Harold and Maude is a folk film of sorts, a gentle love story about two lonely people at odds with the rest of the world. It is a sincerely earnest film that wears its heart on its sleeve. It could have so easily come across as silly but the film embodies the ideals of Maude as a brave, free-spirited story full of hope. Its love story shows that superficial details don’t matter so long as you love and care about one another – ultimately, that’s all that matters. Maude teaches Harold that when life knocks you down you have to pick yourself back up. Harold and Maude is a brave film in many respects. First and foremost, it is about a love affair between an early twentysomething and an 80-year-old woman. Its earnest idealism flew in the face of the prevailing cynicism brought on by incidents like the Rolling Stones’ infamous Altamont concert and the assassinations of hopeful political figures like John F. Kennedy, Martin Luther King Jr., Robert Kennedy, and Malcolm X, which ended the ‘60s on a dark note.
Harold and Maude survived its initial disastrous reception to become a beloved cult film with notable admirers like Wes Anderson and Paul Thomas Anderson whose respective films, Rushmore (1998) and Punch-Drunk Love (2002) are very much in the spirit of Ashby’s film. Harold and Maude was part of a great run of films for the director in the ‘70s that included the likes of The Last Detail (1973), Shampoo (1975), Coming Home (1978), and Being There (1979). Unfortunately, he fell on hard times both professionally and personally in the 1980s but he left behind an impressive cinematic legacy by any standard.
You can finally get rid of the bare bone Paramount DVD as the Criterion Collection Blu-Ray features an excellent transfer that preserves the grain of the film stock while also delivering a pristine print, which is particularly evident in the dimly-lit scenes. Cat Stevens’ songs sound particular good on the sound side of things.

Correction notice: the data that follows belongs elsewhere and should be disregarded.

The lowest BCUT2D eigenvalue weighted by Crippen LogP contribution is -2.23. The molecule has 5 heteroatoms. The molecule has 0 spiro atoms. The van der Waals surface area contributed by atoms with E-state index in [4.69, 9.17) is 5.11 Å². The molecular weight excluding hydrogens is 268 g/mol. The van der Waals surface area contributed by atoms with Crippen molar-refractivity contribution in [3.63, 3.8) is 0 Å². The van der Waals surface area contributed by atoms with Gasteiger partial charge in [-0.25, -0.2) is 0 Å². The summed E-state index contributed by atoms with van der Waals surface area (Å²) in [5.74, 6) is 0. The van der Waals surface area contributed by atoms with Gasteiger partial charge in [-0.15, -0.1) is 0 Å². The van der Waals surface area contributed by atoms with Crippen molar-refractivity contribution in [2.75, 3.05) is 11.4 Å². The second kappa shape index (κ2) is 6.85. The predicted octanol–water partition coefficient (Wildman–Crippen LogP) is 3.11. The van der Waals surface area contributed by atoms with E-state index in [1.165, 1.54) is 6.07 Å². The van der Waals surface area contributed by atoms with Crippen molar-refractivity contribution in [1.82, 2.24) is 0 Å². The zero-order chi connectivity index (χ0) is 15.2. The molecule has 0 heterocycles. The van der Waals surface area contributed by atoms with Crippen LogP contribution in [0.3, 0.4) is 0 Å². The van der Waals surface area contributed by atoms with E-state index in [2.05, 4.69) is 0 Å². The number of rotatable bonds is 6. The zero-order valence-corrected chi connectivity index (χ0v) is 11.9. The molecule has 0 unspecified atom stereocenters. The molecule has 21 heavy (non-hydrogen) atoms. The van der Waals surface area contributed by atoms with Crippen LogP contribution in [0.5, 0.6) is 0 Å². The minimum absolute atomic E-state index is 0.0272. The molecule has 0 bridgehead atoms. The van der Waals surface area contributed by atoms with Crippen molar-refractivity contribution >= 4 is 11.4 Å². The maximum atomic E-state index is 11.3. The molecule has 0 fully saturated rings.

There is an audio commentary by Hal Ashby biographer Nick Dawson and one of the film’s producers Charles B. Mulvehill. Dawson takes us through the genesis of the project, including Colin Higgins’ screenplay and Ashby going from his first film to Harold and Maude. Mulvehill recalls all kinds of filming anecdotes including casting and its disastrous reception. Dawson analyzes the film’s themes in depth with some excellent insights on this very informative track.
Disappointingly, the film’s trailer is not included despite being referenced in detail on the commentary as containing deleted footage.
There are audio excerpts from AFI seminars with Ashby and Higgins in ’72 and ’79 respectively. Ashby talks about how he got his start as an editor. Naturally, he talks about how he got the job to direct Harold and Maude while also discussing the challenge of casting the role of Harold. Higgins talks about the genesis of the script and the inspiration for Maude. Both are very engaging and informative.
Finally, there is an interview with Yusuf/Cat Stevens. He talks about how he got interested in making music as a way to express himself. Of course, he talks about how he got involved with Harold and Maude. Ashby was a big fan and used some of Stevens’ songs during filming. The director even invited the musician to the set to see how he wanted to use his music.